Earth’s neighboring planet has long been considered unfit for life, but no traces of a significant gas have been found in its deep clouds that could symbolize life. This planet is so hot that it is also called a hothouse and it is constantly raining acid. In this regard, telescopes in Hawaii and Chile have seen traces of phosphine gas in the deep clouds of Venus, which suggests that there may be strange microscopes. Phosphine gas is either made in the laboratory or is part of some animal and microbiota. Some scientists call it part of animal waste, but other experts disagree.
It should be noted that the molecule of phosphine gas is composed of one atom of phosphorus and three atoms of hydrogen. A report published in the weekly Nature on Monday said that although this is a very important discovery, it cannot be called the final proof of the existence of life on any planet. Astronomers search for life in our solar system and beyond, looking for chemical elements that are associated with life and are called biosignatures.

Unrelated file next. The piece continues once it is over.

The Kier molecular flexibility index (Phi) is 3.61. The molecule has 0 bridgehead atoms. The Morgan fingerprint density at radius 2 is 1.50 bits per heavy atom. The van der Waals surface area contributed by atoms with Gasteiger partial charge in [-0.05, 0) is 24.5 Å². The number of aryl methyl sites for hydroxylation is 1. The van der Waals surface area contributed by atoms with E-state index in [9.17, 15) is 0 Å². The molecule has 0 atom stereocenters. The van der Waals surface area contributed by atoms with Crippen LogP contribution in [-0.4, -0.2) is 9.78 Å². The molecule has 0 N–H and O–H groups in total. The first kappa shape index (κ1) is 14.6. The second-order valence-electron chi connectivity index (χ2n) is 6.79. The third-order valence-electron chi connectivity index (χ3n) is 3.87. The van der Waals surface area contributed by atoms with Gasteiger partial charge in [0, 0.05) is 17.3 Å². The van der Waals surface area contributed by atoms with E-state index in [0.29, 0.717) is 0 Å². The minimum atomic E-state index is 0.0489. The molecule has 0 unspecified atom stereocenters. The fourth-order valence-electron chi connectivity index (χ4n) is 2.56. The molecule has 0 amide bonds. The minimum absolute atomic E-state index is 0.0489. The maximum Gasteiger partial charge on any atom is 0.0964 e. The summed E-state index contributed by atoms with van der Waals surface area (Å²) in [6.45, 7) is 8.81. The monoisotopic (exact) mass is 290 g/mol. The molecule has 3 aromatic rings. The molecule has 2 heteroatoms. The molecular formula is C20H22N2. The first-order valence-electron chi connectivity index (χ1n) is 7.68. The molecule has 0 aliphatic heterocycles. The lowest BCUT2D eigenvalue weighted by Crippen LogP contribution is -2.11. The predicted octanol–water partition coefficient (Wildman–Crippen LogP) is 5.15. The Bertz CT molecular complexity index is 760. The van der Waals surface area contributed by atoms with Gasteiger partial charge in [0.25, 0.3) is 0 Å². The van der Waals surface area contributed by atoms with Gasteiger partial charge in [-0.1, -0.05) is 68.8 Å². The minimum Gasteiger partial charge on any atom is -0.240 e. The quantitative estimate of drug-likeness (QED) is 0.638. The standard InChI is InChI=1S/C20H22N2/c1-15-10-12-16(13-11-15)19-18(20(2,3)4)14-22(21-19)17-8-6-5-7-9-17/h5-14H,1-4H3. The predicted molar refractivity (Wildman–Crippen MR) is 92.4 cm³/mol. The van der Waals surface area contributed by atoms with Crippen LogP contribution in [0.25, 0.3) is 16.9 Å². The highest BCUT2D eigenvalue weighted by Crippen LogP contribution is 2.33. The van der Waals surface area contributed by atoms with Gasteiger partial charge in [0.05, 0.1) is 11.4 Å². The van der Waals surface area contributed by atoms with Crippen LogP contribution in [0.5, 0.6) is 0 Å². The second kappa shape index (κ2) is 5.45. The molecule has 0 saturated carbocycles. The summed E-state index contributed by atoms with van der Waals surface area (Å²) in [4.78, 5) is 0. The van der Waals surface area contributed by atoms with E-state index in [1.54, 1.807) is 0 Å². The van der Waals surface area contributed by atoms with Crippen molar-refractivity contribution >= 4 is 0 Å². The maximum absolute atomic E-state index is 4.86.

Phosphine gas is also found on the floors of some ponds and in the intestines of some animals. “We’ve considered everything, including volcanism, lightning and small meteorites, but none of them can produce such a large amount of phosphine,” said Sarah Seiger, co-author of the study. It should be noted that water is extinct on the planet Venus and the surface temperature is up to 425 degrees Celsius. That is why it is also called the hell of the solar system. At an altitude of 50 km above the planet Venus, there is a thick layer of clouds of carbon dioxide that may contain water droplets.
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